Famine arrives in Yemen, 400,000 children at risk of dying

According to United Nations World Food Programme, 400,000 children are at risk of dying due to scarcity of fuel and food in Yemen.

Famine arrives in Yemen, 400,000 children at risk of dying
Famine arrives in Yemen, 400,000 children at risk of dying

Yemen: According to United Nations World Food Programme, 400,000 children are at risk of dying due to scarcity of fuel and food in Yemen.

Executive Director, UN World Food Programme, David Beasley, stated the conditions of the children in Yemen.

On this state of Yemen’s children, the Biden administration declared to aid them with UN funds to end the war.

The rush of malnourished cases in hospitals everyday

Every day, there are many patients who are malnourished and have stunted growth due to lack of nutrition and fundamental food.

Regularly, conditions in hospitals are harsh and challenging. Famine is coming in Yemen. They have no food and no nutrition at all.

About 2.3 million children under five in Yemen are estimated to suffer from severe malnutrition in 2021, four UN agencies. He warned that if immediate respective steps are not taken, an estimated 400,000 children may die.

A survey by (FAO) the Food and Agriculture Organization, United Nations Children’s Fund (UNICEF), (WFP) World Food Program, and the World Health Organization (WHO) and their partners in a report on the Integrated Food Security Phase Classification (IPC) confirmed. Highlighted a significant increase in acute and severe malnutrition in children under 16 and 22 percent, respectively. In the face of serious data, UN agencies expressed concern that these were the highest levels the country has recorded since the conflict began in 2015.

Effects of malnutrition on children

A statement on the UNICEF website states that “malnutrition hurts a child’s physical and cognitive development- especially during the first two years (nutrition needed the most) of a child’s life. In this regard, preventing malnutrition and its devastating effects, “Good maternal health” is required to begin. However, the statement said that “approximately 1.2 million pregnant or lactating women are estimated to be malnourished in 2021.”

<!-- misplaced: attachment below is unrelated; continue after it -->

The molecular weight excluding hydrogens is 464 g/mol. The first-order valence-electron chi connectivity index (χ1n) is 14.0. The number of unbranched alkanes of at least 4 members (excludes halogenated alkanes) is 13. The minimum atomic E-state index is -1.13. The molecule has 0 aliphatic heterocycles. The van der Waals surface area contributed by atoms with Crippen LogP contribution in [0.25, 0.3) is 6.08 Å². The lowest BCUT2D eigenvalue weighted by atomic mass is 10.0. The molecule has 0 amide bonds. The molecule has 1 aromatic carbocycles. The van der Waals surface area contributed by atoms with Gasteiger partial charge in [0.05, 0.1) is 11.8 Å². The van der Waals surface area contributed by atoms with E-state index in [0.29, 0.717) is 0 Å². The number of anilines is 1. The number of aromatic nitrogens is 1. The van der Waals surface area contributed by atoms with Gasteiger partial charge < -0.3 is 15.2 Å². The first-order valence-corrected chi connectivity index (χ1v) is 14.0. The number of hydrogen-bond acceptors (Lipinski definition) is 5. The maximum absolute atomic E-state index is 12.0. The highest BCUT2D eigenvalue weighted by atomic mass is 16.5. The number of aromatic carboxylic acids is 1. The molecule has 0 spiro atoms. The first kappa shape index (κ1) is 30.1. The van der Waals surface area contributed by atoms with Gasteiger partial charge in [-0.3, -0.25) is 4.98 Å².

WHO Director-General Dr. Tedros Adnom Ghibeyius said, “Diseases and poor health environment are the major drivers of childhood malnutrition. Malnourished children are vulnerable to other diseases, including diarrhea, respiratory infections, and malaria, which are of great concern in Yemen. is.”

“This is a terrible and often fatal cycle, but with relatively simple interventions, many people’s lives can be saved,” Ghebeyes said.

Appeal for immediate action

UNICEF Executive Director Henrietta said, “The growing number of starving children in Yemen forces all of us to take immediate action. Humanitarian organizations must be able to save lives and reach communities with immediate anticipated resources and victimized children.” is required.”

FAO Director-General Kwu Dong said that families in the country have been in the grip of conflict for a very long time, and recent threats like Kovid-19 further exacerbate their plight. He stressed that “there should be security and stability across the country, our access to farmers should be improved so that they are provided with the means to reproduce adequate and nutritious food. Otherwise, Yemen’s families and their children are hungry and Will fall at risk of malnutrition. “

United Nations agencies commented on the critical basis of the humanitarian response needed to support Yemeni citizens. Last year, the US $ 1.9 billion has been received out of the 3.4 billion dollars required in the humanitarian response plan, the statement said.

The agencies warned that Yemen has a difficult situation for the youngest children and mothers. Any disruption to human services – from health to water, sanitation, nutrition, food support, and livelihood support – causes a deterioration in their nutritional status.”

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